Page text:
Bronzeville Children's Museum
Located in the Calumet Heights community of the South Side of Chicago, Bronzeville Children's Museum is the
first and only African-American children's museum in the United States. Learn about the contributions, culture
and heritage of African Americans through activities, interactive exhibits and programs.
Black Ensemble Theater
The Black Ensemble Theater is a dynamic organization described as a local cornerstone, a national treasure and an
international success. It has launched over 100 productions and employed over 5,000 artists since its inception.
Annually 50,000 patrons experience its musical theater and it has become one of the most prominent African-American
theater companies in the nation.
Byron Museum of History/Lucius Read House
The Byron Museum Complex consists of a large Exhibit Hall and the historic Lucius Read House, which is a listed
site on the National Underground Railroad Network to Freedom.
Dusable Museum of African American History
DuSable Museum shares African-American history though a variety of impactful traveling and insightful permanent exhibits, educational programs and special seasonal celebrations. Visit, learn and enjoy. Ongoing exhibits include: "Red, White, Blue & Black: A History of Blacks in the Armed Services" and "A Slow Walk to Greatness: The Harold Washington Story."
eta Creative Arts Foundation
Incorporated in April 1971, ETA is recognized as one of Chicago's leading African-American cultural performing arts
institutions. It has garnered a national and international reputation for the quality of its artistic product, its
management, volunteer leadership and community involvement.
Ethnic Heritage Museum
Six nationalities that helped shape the cultural region are represented in this home museum, built in 1850. Located
in the heart of the old water power district, the house features a room for each ethnic group it represents:
African American, Irish, Italian, Lithuanian, Polish, and Hispanic. Call to confirm hours and admission fees.
Graue Mill and Museum
Listed on the National Register of Historic Places, the Mill is the only operating waterwheel gristmill and one of
three authenticated Underground Railroad stations in Illinois. The exhibit "Graue Mill and the Road to Freedom" uses
photographs, documents, a computer interactive system and additional displays to illustrate the issue of slavery.
Harold Washington Library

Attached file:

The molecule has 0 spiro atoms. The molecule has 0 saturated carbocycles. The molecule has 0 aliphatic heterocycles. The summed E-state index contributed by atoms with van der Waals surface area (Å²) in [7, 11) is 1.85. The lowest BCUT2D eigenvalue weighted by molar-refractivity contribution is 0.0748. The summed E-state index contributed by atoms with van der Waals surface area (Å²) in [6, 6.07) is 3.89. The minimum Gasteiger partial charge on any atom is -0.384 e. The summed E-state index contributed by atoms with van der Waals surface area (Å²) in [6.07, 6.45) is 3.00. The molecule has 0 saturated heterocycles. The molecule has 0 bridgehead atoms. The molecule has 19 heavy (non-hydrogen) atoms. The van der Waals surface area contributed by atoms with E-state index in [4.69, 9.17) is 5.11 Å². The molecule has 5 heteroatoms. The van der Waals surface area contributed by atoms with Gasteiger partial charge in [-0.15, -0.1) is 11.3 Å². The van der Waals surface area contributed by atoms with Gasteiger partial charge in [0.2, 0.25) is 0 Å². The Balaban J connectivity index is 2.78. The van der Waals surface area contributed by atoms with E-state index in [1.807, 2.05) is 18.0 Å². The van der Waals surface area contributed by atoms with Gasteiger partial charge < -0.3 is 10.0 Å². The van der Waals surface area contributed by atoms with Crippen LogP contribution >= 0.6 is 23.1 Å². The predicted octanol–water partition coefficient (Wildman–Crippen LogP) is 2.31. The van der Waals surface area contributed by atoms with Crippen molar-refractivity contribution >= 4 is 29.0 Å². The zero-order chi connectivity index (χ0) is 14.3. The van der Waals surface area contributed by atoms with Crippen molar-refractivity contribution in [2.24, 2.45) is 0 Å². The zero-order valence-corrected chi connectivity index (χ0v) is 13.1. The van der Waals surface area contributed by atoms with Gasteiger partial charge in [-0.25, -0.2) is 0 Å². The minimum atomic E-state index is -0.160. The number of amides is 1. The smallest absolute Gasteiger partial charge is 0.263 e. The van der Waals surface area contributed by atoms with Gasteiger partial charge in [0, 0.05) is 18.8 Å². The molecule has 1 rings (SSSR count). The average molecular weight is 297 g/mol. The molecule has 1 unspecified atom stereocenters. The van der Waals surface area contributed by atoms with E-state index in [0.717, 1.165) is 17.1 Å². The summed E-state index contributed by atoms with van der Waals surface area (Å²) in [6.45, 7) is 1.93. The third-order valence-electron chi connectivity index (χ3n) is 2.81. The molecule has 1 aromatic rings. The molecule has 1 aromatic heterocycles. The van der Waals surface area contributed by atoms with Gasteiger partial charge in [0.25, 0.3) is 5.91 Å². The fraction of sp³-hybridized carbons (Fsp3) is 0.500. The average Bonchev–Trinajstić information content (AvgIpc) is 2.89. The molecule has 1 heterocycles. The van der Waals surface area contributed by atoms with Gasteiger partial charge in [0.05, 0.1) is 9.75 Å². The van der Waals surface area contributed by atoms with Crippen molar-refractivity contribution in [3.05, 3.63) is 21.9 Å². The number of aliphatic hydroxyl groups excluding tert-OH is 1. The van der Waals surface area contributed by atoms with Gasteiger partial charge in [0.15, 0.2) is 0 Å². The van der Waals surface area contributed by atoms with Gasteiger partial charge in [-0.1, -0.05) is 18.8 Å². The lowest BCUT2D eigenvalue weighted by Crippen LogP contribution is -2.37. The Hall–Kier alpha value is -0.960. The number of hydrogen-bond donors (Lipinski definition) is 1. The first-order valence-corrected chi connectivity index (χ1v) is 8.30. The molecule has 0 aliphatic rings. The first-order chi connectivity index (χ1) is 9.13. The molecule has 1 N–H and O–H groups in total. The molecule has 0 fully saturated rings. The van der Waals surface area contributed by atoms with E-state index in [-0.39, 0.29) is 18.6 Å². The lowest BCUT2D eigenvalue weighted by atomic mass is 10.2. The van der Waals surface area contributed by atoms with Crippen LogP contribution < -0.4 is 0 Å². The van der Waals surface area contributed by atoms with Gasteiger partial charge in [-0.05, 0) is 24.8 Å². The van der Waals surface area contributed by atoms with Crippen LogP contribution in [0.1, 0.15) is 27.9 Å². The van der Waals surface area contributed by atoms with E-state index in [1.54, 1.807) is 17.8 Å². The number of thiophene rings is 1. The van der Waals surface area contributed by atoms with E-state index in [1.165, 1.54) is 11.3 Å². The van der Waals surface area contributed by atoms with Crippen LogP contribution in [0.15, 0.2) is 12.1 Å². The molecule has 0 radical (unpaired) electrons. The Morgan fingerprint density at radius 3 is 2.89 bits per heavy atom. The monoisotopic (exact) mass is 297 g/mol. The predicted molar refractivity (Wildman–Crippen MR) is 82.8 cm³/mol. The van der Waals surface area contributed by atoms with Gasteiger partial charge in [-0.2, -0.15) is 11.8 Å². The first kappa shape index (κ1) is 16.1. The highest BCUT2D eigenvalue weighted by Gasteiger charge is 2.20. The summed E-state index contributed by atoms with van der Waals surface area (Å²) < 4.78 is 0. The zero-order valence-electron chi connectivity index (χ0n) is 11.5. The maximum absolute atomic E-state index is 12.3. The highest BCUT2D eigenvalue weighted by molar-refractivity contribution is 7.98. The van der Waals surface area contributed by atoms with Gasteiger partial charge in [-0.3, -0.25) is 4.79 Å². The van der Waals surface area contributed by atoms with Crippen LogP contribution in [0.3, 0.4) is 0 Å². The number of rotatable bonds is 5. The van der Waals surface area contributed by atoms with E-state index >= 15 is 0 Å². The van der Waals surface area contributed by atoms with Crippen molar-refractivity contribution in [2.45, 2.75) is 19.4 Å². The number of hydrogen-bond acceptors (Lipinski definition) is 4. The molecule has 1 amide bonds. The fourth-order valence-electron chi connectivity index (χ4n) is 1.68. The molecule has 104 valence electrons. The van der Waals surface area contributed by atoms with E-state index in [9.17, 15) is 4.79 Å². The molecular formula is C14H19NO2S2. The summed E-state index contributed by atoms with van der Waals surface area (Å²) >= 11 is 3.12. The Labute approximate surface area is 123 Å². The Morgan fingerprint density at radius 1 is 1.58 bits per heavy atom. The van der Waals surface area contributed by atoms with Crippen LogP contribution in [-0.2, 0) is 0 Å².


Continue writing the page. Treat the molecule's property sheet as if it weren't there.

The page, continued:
The Harold Washington Library Center is one of the world’s largest municipal buildings and an architectural gem.
Visit the children’s library or beautiful Winter Garden, browse through the blues and jazz collections, or attend
one of the many special programs in the library’s theater.
The library was named in honor of former Mayor Harold Washington, the first African-American mayor of Chicago. The
library has appeared in the Guinness Book of World Records as the largest public library building in the world.
Kankakee County Museum - African American Exhibit
See George Grey Barnhard exhibits, a one-room schoolhouse, the historic 1853 home of Dr. Len Small and special
exhibits scheduled throughout the year.
Mother Rudd Home Museum
This original 1844 building was once a stagecoach stop, tavern, post office, town hall and candy store. Completely
restored by the Village of Gurnee, this historical home is reported to have been part of the Underground Railroad.
Slaves would be housed in the basement or the barn. View artifacts from the Civil War, see the "Crystal Ballroom"
where traveling guests would be entertained, and the room dedicated to the family of a local man that died on the
A. Philip Randolph Pullman Porter Museum
The museum’s permanent collection displays exhibits about the Pullman historic district, the great migration,
American labor history, A. Philip Randolph, the Pullman Porters and the American civil rights movement.
Sheldon Peck Homestead
Come see the home of Sheldon Peck, a nationally recognized primitive folk art portrait painter. In August 2011, the
Sheldon Peck Homestead was inducted into the Network to Freedom, a list of verified Underground Railroad locations.
Vivian G. Harsh Research Collection of Afro-American History and Literature
The Woodson Regional Library houses the largest African-American history and literature collection in the Midwest.
The Vivian G. Harsh Research Collection of Afro-American History and Literature contains a wealth of precious
documentation of the black experience. The collection places a strong focus on African-American history in Illinois.
Mt. Glenwood Memorial Gardens
Mt. Glenwood Memorial Gardens is the first African-American cemetery in Illinois and has been in existence since
1920. This cemetery is the burial site of The Honorable Elijah Muhammad, the Nation of Islam’s famed leader, and
Fred "Duke" Slater, the first African American elected to the National Football Hall of Fame.